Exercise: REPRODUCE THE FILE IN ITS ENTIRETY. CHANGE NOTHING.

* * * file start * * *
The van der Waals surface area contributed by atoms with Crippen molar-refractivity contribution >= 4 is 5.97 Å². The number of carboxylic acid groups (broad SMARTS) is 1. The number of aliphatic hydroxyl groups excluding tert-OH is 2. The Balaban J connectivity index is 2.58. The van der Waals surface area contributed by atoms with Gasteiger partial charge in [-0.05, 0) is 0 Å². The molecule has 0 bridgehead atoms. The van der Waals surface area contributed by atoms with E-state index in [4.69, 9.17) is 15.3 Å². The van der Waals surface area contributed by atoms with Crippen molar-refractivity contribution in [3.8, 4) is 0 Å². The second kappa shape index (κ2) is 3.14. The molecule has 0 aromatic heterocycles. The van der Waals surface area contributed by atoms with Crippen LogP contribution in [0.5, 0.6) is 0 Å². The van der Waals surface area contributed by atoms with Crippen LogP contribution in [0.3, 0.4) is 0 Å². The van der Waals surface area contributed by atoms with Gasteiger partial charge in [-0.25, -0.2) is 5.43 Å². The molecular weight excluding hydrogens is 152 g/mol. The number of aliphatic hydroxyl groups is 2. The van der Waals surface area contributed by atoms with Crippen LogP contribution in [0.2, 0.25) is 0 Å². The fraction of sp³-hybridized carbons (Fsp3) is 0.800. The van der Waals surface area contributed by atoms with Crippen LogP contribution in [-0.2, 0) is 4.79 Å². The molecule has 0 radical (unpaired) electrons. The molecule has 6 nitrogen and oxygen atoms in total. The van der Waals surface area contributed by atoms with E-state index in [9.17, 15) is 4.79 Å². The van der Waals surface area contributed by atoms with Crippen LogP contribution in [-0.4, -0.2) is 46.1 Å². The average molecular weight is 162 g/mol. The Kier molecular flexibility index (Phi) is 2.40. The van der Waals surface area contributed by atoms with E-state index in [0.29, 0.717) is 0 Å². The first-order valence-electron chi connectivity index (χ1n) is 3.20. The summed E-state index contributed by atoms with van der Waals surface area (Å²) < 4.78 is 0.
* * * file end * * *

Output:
The van der Waals surface area contributed by atoms with Crippen molar-refractivity contribution >= 4 is 5.97 Å². The number of carboxylic acid groups (broad SMARTS) is 1. The number of aliphatic hydroxyl groups excluding tert-OH is 2. The Balaban J connectivity index is 2.58. The van der Waals surface area contributed by atoms with Gasteiger partial charge in [-0.05, 0) is 0 Å². The molecule has 0 bridgehead atoms. The van der Waals surface area contributed by atoms with E-state index in [4.69, 9.17) is 15.3 Å². The van der Waals surface area contributed by atoms with Crippen molar-refractivity contribution in [3.8, 4) is 0 Å². The second kappa shape index (κ2) is 3.14. The molecule has 0 aromatic heterocycles. The van der Waals surface area contributed by atoms with Crippen LogP contribution in [0.5, 0.6) is 0 Å². The van der Waals surface area contributed by atoms with Crippen LogP contribution in [0.3, 0.4) is 0 Å². The van der Waals surface area contributed by atoms with Gasteiger partial charge in [-0.25, -0.2) is 5.43 Å². The molecular weight excluding hydrogens is 152 g/mol. The number of aliphatic hydroxyl groups is 2. The van der Waals surface area contributed by atoms with Crippen LogP contribution in [0.2, 0.25) is 0 Å². The fraction of sp³-hybridized carbons (Fsp3) is 0.800. The van der Waals surface area contributed by atoms with Crippen LogP contribution in [-0.2, 0) is 4.79 Å². The molecule has 0 radical (unpaired) electrons. The molecule has 6 nitrogen and oxygen atoms in total. The van der Waals surface area contributed by atoms with E-state index in [9.17, 15) is 4.79 Å². The van der Waals surface area contributed by atoms with Crippen LogP contribution in [-0.4, -0.2) is 46.1 Å². The average molecular weight is 162 g/mol. The Kier molecular flexibility index (Phi) is 2.40. The van der Waals surface area contributed by atoms with E-state index in [0.29, 0.717) is 0 Å². The first-order valence-electron chi connectivity index (χ1n) is 3.20. The summed E-state index contributed by atoms with van der Waals surface area (Å²) < 4.78 is 0.